Tragedy and unwavering love: The forgotten story behind the Williams sisters.

Where to begin with what made tennis champions Venus and Serena Williams, well, Venus and Serena Williams?

Who were they before they dominated the women’s tennis circuit? How is Venus having a comeback at 36? And whose box is their mother going to sit in when they go head-to-head in the Australian Open final this Saturday?

Serena, 35, is the little sister who said I can do anything you can do – and better. She has won the second most Grand Slam singles titles in history (equal with Steffi Graf) with 22 in her trophy cabinet and Venus has won seven Grand Slam single titles.

A photo posted by Venus Williams (@venuswilliams) on


Their tennis career began before they could even hold a racquet. Their father, Richard Williams a former sharecropper from Louisiana, watched a tennis match on TV and thought the winner received a big cheque for “four days work”.

He then wrote a 78-page manifesto outlining how he would make his two youngest daughters tennis stars.

By three and four-and-a-half he was hitting balls with them on the local public tennis court in Compton, Los Angeles (yes, the same Compton in the movie Straight Outta Compton) a tough neighbourhood overrun by gangs. In this environment Richard thought his daughters would learn how to be tough in return and how to fight for what you want in life. He also wanted the sisters to see first-hand what life would be like “if they did not work hard and get an education”.

The public courts they trained on were potholed, sometimes missing nets and littered with drug paraphernalia. Often they had people yelling at them as they practiced. An old supermarket cart was chained to the net post to store the tennis balls they would bring for practice. If they didn’t chain the cart it would probably be stolen.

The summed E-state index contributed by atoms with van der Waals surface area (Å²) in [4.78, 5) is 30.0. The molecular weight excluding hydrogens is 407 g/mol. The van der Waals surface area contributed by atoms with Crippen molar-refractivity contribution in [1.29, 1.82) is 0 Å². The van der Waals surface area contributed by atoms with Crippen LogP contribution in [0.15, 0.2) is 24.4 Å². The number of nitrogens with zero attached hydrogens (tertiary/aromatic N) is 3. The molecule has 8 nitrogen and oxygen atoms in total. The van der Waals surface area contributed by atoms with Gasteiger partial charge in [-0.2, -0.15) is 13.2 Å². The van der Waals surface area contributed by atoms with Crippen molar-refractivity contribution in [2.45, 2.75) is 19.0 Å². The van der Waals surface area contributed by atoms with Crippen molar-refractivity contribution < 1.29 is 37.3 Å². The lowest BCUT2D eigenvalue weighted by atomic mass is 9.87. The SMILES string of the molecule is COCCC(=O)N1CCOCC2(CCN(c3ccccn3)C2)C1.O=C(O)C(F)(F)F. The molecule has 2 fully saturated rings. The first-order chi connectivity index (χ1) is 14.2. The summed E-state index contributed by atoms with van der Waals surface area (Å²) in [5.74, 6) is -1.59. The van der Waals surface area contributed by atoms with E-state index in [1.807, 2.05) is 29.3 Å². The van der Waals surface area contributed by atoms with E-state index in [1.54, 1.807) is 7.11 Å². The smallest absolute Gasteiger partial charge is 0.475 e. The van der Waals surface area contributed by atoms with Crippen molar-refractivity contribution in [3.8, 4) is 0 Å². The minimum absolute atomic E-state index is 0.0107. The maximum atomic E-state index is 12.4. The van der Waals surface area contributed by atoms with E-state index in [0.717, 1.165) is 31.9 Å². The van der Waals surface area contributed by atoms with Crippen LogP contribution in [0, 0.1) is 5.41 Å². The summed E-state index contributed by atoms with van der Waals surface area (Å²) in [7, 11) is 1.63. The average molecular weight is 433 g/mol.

Both Richard and his then wife, Oracene, would coach the girls.

According to Rick Macci, their first “proper” coach, Richard would drive around in an old beat-up Volkswagon van “littered with McDonald wrappers, clothes and springs coming out of the seats”. When Macci saw the girls do drills for the first time, aged about nine and 10, he didn’t rate them. Then he asked the sisters to play a game.


They improved dramatically.

“Venus and Serena had a deep down burning desire to fight and compete at this age. It was unique. Unreal hunger,” Macci wrote in his book, Macci Magic: Extracting Greatness From Yourself And Others.

The whole family soon moved to Florida to train under Macci but, controversially, Richard decreased his daughters’ tennis commitments. He said he wanted to ensure they also did their schoolwork and that he had heard other parents (the tennis academy they went to was predominantly white) say racist things about his children. In fact, Richard pulled his daughters out of the Macci Tennis Academy about four years later when they had just become teenagers citing racism, and the Williams sisters went back to being coached by their mother and father.